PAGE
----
Purpose: To determine to which extent inflammatory cytokines affect chemokine secretion by primary human choroidal melanocytes (HCMs), their capacity to attract monocytes, and whether HCMs are able to influence the proliferation of activated T cells.
Methods: Primary cultures of HCMs were established from eyes of 13 donors. Human choroidal melanocytes were stimulated with IFN-γ and TNF-α or with supernatant from activated T cells (T-cell-conditioned media [TCM]). Gene expression analysis was performed by using microarrays. Protein levels were quantified with ELISA or cytometric bead array. Supernatants of HCMs were assessed for the capability to attract monocytes in a transwell plate. Proliferation of activated T cells was assessed in a direct coculture with HCMs by a [3H]-thymidine incorporation assay.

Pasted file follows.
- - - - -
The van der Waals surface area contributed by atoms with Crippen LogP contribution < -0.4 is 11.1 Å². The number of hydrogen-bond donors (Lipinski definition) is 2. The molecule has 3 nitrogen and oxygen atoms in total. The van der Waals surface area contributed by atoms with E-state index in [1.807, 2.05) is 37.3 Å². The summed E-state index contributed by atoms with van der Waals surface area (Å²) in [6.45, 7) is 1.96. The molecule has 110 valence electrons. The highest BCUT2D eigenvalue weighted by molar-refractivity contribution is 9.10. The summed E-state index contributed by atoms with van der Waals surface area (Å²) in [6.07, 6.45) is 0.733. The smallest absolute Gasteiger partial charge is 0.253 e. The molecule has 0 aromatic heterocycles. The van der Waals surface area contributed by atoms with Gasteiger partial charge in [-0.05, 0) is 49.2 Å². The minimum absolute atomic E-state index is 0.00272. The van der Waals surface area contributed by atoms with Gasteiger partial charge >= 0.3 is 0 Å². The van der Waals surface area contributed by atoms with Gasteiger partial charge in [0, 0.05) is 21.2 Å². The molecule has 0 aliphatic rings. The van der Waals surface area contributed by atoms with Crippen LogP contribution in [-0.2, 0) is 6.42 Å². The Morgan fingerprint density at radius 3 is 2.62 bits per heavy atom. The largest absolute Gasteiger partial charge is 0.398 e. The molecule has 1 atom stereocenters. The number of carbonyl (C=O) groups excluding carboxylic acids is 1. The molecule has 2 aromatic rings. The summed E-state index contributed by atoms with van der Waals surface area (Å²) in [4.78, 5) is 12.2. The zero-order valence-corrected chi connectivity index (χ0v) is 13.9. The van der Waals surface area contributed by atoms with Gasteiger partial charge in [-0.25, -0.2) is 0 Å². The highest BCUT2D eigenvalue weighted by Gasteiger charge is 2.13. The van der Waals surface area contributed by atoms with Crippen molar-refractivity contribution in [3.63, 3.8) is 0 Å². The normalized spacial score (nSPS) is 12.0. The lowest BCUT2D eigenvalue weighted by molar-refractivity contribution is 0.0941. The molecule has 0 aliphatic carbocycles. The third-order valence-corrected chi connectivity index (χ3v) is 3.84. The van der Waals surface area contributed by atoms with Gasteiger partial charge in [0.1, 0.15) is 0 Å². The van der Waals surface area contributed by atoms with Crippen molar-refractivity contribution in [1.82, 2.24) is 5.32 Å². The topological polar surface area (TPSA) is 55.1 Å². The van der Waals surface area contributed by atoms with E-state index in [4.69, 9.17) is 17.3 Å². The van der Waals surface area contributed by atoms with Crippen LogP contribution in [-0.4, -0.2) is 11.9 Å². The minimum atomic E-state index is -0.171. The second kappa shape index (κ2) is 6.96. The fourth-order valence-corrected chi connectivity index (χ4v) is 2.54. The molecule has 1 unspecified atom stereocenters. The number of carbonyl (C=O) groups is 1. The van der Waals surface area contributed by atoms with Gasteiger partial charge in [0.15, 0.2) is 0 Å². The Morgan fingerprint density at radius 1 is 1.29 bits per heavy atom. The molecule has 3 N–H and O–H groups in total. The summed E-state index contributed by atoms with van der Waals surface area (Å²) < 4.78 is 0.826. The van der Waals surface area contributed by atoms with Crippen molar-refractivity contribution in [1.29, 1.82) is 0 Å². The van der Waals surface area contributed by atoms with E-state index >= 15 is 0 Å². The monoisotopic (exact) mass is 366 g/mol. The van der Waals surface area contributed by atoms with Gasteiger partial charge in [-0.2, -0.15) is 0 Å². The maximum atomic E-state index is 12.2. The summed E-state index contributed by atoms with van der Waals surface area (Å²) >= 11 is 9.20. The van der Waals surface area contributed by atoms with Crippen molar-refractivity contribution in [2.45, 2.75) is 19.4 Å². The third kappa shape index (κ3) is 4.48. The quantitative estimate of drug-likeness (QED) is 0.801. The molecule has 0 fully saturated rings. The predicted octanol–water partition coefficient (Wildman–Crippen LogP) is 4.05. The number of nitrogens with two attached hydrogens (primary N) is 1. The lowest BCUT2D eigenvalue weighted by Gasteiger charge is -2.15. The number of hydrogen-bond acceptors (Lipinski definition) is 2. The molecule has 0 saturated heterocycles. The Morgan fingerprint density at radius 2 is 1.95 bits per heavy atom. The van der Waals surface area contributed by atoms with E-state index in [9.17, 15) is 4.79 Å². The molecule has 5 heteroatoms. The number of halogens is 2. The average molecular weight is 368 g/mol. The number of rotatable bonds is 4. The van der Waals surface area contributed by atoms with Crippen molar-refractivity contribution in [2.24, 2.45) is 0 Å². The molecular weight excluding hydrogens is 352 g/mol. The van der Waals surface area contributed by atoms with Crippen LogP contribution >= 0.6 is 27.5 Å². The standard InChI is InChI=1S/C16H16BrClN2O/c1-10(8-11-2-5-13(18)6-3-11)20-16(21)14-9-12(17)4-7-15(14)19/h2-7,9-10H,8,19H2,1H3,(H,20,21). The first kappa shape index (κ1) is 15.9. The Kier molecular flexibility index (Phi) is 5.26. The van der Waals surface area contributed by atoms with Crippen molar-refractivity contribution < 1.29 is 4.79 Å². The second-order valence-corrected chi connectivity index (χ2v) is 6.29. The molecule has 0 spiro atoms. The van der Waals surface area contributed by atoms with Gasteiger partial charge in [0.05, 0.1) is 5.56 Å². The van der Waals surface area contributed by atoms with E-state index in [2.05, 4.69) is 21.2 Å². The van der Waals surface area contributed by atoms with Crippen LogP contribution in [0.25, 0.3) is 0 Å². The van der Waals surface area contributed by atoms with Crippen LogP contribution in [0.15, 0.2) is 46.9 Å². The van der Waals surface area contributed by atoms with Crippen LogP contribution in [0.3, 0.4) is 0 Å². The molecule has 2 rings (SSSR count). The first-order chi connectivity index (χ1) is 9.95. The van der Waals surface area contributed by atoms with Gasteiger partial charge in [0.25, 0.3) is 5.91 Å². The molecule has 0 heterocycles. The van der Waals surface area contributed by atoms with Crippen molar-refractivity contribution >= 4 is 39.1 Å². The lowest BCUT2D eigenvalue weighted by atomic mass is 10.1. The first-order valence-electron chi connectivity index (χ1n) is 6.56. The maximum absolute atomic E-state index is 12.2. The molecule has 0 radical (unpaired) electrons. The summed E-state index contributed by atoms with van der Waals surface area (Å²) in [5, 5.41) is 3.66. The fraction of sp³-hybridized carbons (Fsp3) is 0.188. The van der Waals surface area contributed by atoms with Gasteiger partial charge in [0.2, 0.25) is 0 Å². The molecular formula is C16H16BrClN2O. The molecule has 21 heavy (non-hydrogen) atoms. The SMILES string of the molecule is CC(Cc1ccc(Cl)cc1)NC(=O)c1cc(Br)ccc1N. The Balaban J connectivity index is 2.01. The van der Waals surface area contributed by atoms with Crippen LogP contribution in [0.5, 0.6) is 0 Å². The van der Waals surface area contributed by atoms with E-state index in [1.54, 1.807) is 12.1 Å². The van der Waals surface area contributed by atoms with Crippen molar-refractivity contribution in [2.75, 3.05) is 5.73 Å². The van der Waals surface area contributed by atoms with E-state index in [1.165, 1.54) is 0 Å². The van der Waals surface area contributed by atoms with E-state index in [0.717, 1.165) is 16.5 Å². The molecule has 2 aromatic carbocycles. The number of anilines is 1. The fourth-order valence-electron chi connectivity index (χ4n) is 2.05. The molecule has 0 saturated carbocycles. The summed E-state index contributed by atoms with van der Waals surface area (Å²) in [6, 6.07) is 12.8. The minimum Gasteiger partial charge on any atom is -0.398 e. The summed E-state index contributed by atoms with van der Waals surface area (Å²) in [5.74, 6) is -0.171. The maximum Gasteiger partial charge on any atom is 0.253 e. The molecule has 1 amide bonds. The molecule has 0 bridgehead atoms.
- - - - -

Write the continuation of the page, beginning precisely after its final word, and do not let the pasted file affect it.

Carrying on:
Results: Stimulation of HCMs with TCM or IFN-γ and TNF-α resulted in increased expression and secretion of CXCL8, CXCL9, CXCL10, CXCL11, CCL2, CCL5 and intercellular adhesion molecule 1. Vascular endothelial growth factor and monocyte migration inhibitory factor were constitutively expressed without changes in response to proinflammatory cytokines. Supernatants derived from unstimulated cultures of 10 HCM donors induced a high initial level of monocyte migration, which decreased upon stimulation with either TCM or IFN-γ and TNF-α. The supernatants from three HCM donors initially showed a low level of monocyte attraction, which increased after exposure to proinflammatory cytokines. Direct coculture of HCMs with T cells resulted in inhibition of T-cell proliferation.
Conclusions: These results showed that normal and activated HCMs are immunologically active by secreting chemokines, and that HCMs are able to attract monocytes in addition to inhibiting T-cell proliferation.
|Tidsskrift||Investigative ophthalmology & visual science|
|Status||Udgivet - 1 dec. 2016|